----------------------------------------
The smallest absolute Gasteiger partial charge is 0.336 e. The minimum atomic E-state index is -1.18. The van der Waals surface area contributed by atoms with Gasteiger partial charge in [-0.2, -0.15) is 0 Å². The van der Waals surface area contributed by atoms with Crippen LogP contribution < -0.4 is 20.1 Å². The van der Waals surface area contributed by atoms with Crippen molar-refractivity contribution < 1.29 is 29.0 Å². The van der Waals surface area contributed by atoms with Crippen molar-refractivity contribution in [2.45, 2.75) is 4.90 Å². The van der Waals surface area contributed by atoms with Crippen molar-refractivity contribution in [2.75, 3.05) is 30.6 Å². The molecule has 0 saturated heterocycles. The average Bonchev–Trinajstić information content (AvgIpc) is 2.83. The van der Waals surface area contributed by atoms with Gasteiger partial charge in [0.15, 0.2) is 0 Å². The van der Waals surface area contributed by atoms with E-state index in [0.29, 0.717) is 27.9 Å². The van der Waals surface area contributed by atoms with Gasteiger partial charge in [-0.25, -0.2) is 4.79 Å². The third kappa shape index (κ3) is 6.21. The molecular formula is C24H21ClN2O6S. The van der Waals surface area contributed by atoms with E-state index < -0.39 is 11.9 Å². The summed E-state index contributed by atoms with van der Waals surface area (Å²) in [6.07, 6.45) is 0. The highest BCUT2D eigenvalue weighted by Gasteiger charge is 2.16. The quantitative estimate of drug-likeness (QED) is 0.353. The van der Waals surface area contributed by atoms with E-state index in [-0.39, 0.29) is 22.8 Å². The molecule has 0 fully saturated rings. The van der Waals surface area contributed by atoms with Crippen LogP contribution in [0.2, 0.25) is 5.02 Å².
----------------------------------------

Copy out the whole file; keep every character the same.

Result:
The smallest absolute Gasteiger partial charge is 0.336 e. The minimum atomic E-state index is -1.18. The van der Waals surface area contributed by atoms with Gasteiger partial charge in [-0.2, -0.15) is 0 Å². The van der Waals surface area contributed by atoms with Crippen LogP contribution < -0.4 is 20.1 Å². The van der Waals surface area contributed by atoms with Crippen molar-refractivity contribution < 1.29 is 29.0 Å². The van der Waals surface area contributed by atoms with Crippen molar-refractivity contribution in [2.45, 2.75) is 4.90 Å². The van der Waals surface area contributed by atoms with Crippen molar-refractivity contribution in [2.75, 3.05) is 30.6 Å². The molecule has 0 saturated heterocycles. The average Bonchev–Trinajstić information content (AvgIpc) is 2.83. The van der Waals surface area contributed by atoms with Gasteiger partial charge in [0.15, 0.2) is 0 Å². The van der Waals surface area contributed by atoms with E-state index in [0.29, 0.717) is 27.9 Å². The van der Waals surface area contributed by atoms with Gasteiger partial charge in [-0.25, -0.2) is 4.79 Å². The third kappa shape index (κ3) is 6.21. The molecular formula is C24H21ClN2O6S. The van der Waals surface area contributed by atoms with E-state index < -0.39 is 11.9 Å². The summed E-state index contributed by atoms with van der Waals surface area (Å²) in [6.07, 6.45) is 0. The highest BCUT2D eigenvalue weighted by Gasteiger charge is 2.16. The quantitative estimate of drug-likeness (QED) is 0.353. The van der Waals surface area contributed by atoms with E-state index in [-0.39, 0.29) is 22.8 Å². The molecule has 0 fully saturated rings. The van der Waals surface area contributed by atoms with Crippen LogP contribution in [0.2, 0.25) is 5.02 Å².